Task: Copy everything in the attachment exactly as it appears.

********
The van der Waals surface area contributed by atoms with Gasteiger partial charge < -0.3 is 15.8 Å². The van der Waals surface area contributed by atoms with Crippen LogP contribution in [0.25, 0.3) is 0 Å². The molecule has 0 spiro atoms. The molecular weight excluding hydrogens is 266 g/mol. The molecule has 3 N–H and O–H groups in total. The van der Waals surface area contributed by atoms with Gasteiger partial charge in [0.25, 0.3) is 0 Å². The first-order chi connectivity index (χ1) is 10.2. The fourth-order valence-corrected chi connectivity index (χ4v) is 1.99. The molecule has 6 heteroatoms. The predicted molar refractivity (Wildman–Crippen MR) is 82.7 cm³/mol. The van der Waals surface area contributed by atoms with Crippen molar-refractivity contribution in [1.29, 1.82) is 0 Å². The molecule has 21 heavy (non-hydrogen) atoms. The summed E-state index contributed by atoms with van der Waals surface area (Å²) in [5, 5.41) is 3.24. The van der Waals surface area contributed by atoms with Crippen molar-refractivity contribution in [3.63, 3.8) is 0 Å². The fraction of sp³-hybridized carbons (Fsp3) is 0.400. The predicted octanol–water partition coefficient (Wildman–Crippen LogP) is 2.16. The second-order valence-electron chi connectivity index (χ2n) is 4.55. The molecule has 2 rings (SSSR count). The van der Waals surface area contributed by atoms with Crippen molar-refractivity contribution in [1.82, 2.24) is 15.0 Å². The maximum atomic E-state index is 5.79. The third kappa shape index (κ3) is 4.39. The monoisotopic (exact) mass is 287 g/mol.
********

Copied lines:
The van der Waals surface area contributed by atoms with Gasteiger partial charge < -0.3 is 15.8 Å². The van der Waals surface area contributed by atoms with Crippen LogP contribution in [0.25, 0.3) is 0 Å². The molecule has 0 spiro atoms. The molecular weight excluding hydrogens is 266 g/mol. The molecule has 3 N–H and O–H groups in total. The van der Waals surface area contributed by atoms with Gasteiger partial charge in [0.25, 0.3) is 0 Å². The first-order chi connectivity index (χ1) is 10.2. The fourth-order valence-corrected chi connectivity index (χ4v) is 1.99. The molecule has 6 heteroatoms. The predicted molar refractivity (Wildman–Crippen MR) is 82.7 cm³/mol. The van der Waals surface area contributed by atoms with Crippen molar-refractivity contribution in [1.29, 1.82) is 0 Å². The molecule has 21 heavy (non-hydrogen) atoms. The summed E-state index contributed by atoms with van der Waals surface area (Å²) in [5, 5.41) is 3.24. The van der Waals surface area contributed by atoms with Crippen molar-refractivity contribution in [3.63, 3.8) is 0 Å². The fraction of sp³-hybridized carbons (Fsp3) is 0.400. The predicted octanol–water partition coefficient (Wildman–Crippen LogP) is 2.16. The second-order valence-electron chi connectivity index (χ2n) is 4.55. The molecule has 2 rings (SSSR count). The van der Waals surface area contributed by atoms with Crippen molar-refractivity contribution in [1.82, 2.24) is 15.0 Å². The maximum atomic E-state index is 5.79. The third kappa shape index (κ3) is 4.39. The monoisotopic (exact) mass is 287 g/mol.